Claire B: That makes excellent sense. What's interesting to me is that one of my motivations for not wanting to be hooked up to a happiness machine myself is that it wouldn't be conducive to my continued survival. A perfectly happy person, I presume, would be unconcerned about dying. And I rather want to live, but, of course, my aversion to death is just as much a product of selective pressure as my aversion to the happiness machine idea.

Actually, you know, here is the rub for me: the question I ponder in all of this is, fundamentally, where fulfillment and happiness is purely an emergent biochemical phenomenon resulting from selective pressure, what is it that makes leading a productive, fulfilling life different from being hooked up to the machine? Would it be fair to say that we perhaps, already have such a machine, but it has a crappy, often indecipherable user interface (that is to say: life)?

I hope my rambling is decipherable.


"That is, it ought to be possible to make a pleasure machine which makes you feel accomplished, fulfilled, happy, and not at all alarmed..."

It just so turns out that I happen to be connected to just such a machine. I stumbled across the generator of happiness completely by accident some years ago, and haven't let go of her since.

Seriously, though - I couldn't imagine being hooked up to a machine like that. There's a chance I'd try it, as I've tried so many things in my life, but I highly doubt it's the sort of thing that would hold my attention for long. Granted, my high general resistance to most drugs and such has predisposed me to assume that such things are not likely to be nearly so fun as they're billed to be, but I'm pretty sure even aside from that, I wouldn't get into it so much.

As previously mentioned, the idea of becoming addicted to it would certainly be a deterrent to me, and many others. Further, it would have to be a damned sophisticated piece of equipment to really be anything like a "perfect happiness machine" for me.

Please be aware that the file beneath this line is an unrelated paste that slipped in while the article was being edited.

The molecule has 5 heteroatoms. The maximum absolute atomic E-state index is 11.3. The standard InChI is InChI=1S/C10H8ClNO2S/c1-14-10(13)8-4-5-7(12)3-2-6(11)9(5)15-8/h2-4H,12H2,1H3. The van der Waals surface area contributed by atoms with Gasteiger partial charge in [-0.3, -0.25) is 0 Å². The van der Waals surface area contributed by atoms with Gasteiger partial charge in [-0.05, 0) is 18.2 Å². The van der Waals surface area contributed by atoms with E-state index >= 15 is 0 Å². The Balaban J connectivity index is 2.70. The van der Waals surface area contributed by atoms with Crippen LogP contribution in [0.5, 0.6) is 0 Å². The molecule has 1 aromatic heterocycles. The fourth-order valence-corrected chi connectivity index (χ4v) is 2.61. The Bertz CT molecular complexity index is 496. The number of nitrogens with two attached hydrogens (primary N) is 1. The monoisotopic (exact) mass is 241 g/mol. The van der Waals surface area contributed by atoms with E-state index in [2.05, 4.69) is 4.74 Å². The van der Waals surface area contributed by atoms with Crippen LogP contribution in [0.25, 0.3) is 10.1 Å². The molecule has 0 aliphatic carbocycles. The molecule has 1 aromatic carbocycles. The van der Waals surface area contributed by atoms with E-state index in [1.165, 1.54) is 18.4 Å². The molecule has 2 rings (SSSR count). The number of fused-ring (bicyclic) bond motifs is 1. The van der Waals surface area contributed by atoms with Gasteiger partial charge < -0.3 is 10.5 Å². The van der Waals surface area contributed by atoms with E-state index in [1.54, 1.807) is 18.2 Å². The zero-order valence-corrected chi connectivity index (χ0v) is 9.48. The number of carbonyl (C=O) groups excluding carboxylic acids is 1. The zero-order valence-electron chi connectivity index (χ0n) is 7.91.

I'm easily bored, quickly begin to chafe anything resembling routine, and generally have little patience for anything like passive entertainment. Honestly, I think I would get more happiness out of taking the thing apart to try to see how it worked than from hooking up to the machine... and even that would likely only last an hour or two.

Unless it tasted like candy. Then I'd just hook up to the thing and die with a smile. :P


I had a friend who tried cocaine a few times in high school, and her description sounded a lot like yours, Greta: the most salient effect of the drug was to make her want more of it. I find that pretty scary. As her experience and yours show, not everyone who tries these things gets addicted - there may be some physiological aspect of the user that has to be there for that, so that some people become addicted almost immediately while others never do. But personally, I wouldn't want to take the risk of finding out which of those groups I was in.

Tying this back to the original topic, one of the commenters on my post who's a neuroscientist said that the Happiness Machine, if it were invented, would permanently change the way your mind works merely by virtue of what it does. Once you'd used it, you'd never want to do anything else again, and you'd probably be completely convinced that this was the rational course of action and would be able to come up with all kinds of persuasive arguments for it.

That, more than anything else, is why I wouldn't want to use that machine. It's essentially making a slave of yourself, and I value my reason and my autonomy too much to surrender them. I think happiness is the supreme good, but not when purchased in this way. Happiness brought about through things that genuinely should bring it about is just as good, and it still leaves you capable of making decisions for yourself about how to seek it.

G Felis
What actually makes us most happy is working on something that engages us. An activity that's difficult and challenging, but within our capabilities. An activity that we care about, and that we can lose ourselves in.

S'truth! I finished writing my dissertation a few days ago, and - FSM help me! - I sorta feel like starting another one.


I used to quip that there's two types of people on acid, the ones who might see the walls melting and say, "the walls are melting!" and the ones who would say, "it looks like the walls are melting". I have no problem with those who satiate their pleasure drives by way of such things like drugs, but there's something wrong when people lose track of that being an escape and believing it's real.

I don't have a problem with people either dropping a tab or believing the walls are melting, just don't try acting on that belief to the extent that you affect others.

Great post, btw

Chris Smith

This was a fantastic post. I especially liked that last paragraph.